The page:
SecDevOps: Protecting Terraform state file

Terraform is one of the most used tools to deploy Infrastructure as a Service or IaaS for short, but we have to manage it in a secure way.

Some developers add the terraform state file terraform.tfstate into the repository to share it among developers easily, which turns out to be a very bad idea as in the terraform state file also credentials and private keys are stored. So, if somebody could access to the repository, it will have automatically access to our infrastructure too!

Instead of storing the terraform state file locally or publicly in the repository. We should store it remotely in a secure way to be consistent with the changes we made.

Terraform supports many remote backends to store the state file remotely: AWS S3 Bucket, Google Cloud GS, artifactory, etc. So we can store it remotely to keep consistency among team members and we define later four options to store securely any sensitive data such as private keys, private IPs addresses or passwords.

To avoid any future mistake and do not upload those files into the repository, better to add terraform.tfstate and terraform.tfvars to your .gitignore file.

# Add to .gitignore
terraform.tfstate
terraform.tfvars

Also init.tf must be password safe.

We have several options for passing safely variables to terraform containing the passwords and private keys.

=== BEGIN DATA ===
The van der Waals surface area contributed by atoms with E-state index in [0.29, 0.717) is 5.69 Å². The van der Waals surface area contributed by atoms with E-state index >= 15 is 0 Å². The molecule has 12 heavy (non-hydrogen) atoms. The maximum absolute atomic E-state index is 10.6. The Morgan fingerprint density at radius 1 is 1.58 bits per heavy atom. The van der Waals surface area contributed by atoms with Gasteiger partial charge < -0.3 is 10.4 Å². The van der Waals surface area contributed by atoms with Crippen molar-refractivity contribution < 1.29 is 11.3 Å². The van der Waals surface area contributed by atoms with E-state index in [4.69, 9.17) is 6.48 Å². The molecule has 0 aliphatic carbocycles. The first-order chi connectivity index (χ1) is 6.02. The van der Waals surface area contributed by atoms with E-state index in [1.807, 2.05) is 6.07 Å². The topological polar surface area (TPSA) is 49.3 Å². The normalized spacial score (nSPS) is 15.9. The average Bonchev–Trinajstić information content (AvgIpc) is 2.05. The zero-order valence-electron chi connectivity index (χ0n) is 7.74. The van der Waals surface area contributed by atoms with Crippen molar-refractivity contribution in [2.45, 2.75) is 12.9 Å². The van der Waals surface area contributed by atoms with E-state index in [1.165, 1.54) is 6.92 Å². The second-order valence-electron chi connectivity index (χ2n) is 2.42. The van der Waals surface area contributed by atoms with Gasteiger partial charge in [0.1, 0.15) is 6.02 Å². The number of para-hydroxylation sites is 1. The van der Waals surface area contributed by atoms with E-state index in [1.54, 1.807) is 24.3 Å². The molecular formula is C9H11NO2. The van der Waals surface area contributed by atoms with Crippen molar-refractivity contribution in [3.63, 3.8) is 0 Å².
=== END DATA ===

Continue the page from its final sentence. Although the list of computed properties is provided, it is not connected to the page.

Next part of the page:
Option 1: We can use environment variables to pass values, although keep in mind that can be stored in your .bash_history file.

export TF_VAR_token="abcdefgihjklmnpq"

Option 2: Use an encrypted local file with terraform variables
Option 3: Use Hashicorp Vault
Option 4: Store it in Mac OS Keychain

Be aware to store the artifactory password also in the secrets manager!

Summing up… deploy fast but don’t forget to stay safe 🙂

How to deploy Docker images on Google Cloud Run

We can easily run dockerized apps on Google Cloud using still beta Google Cloud Run.

One thing to keep in mind is to specify $PORT variable inside our Dockerfile, by default Cloud Run always uses PORT 8080, but for portability reasons we will specify it as a variable:

# Dockerfile for Google Cloud Run
FROM php:apache
ARG PORT
ENV PORT=${PORT:-8080}
COPY . /var/www/html/
RUN sed -i 's/80/8080/g' /etc/apache2/sites-available/000-default.conf /etc/apache2/ports.conf
RUN mv "$PHP_INI_DIR/php.ini-development" "$PHP_INI_DIR/php.ini"
RUN service apache2 restart
EXPOSE $PORT

So we can deploy and run the docker locally in this way:

$ docker build --tag user/image .
$ PORT=8080 && docker run -e PORT=${PORT} --rm -p 8080:${PORT} -it user/image

Once inside a directory with the Dockerfile and the application just run:

$ gcloud projects create new-project-$RANDOM
$ gcloud config set project $PROJECT_ID
$ gcloud builds submit --tag gcr.io/$PROJECT_ID/image .
$ gcloud config set run/region us-central1
$ gcloud beta run deploy --image gcr.io/$PROJECT_ID/image --platform managed

It takes some minutes but finally gets deployed and dumps where it was deployed, something like https://$IMAGE-xxxxxxxxxx-$ZONE.run.app

Simple and vulnerable NodeJS app prone to Cross-Site Scripting (XSS) deployment with Google Cloud App Engine

I wrote a little script in node.js for a hands-on lab to test Cross-Site Scriptings (XSS).

You can download it from my github: https://github.com/spinfoo/nodexss

To deploy in Google Cloud App Engine:

$ git clone https://github.com/spinfoo/nodexss.git
$ gcloud init
$ gcloud projects create xss-lab$RANDOM
$ gcloud config set project xss-lab$RANDOM
$ gcloud projects describe xss-lab$RANDOM
$ gcloud app create --project=xss-lab$RANDOM
$ gcloud app deploy
$ gcloud app logs tail -s default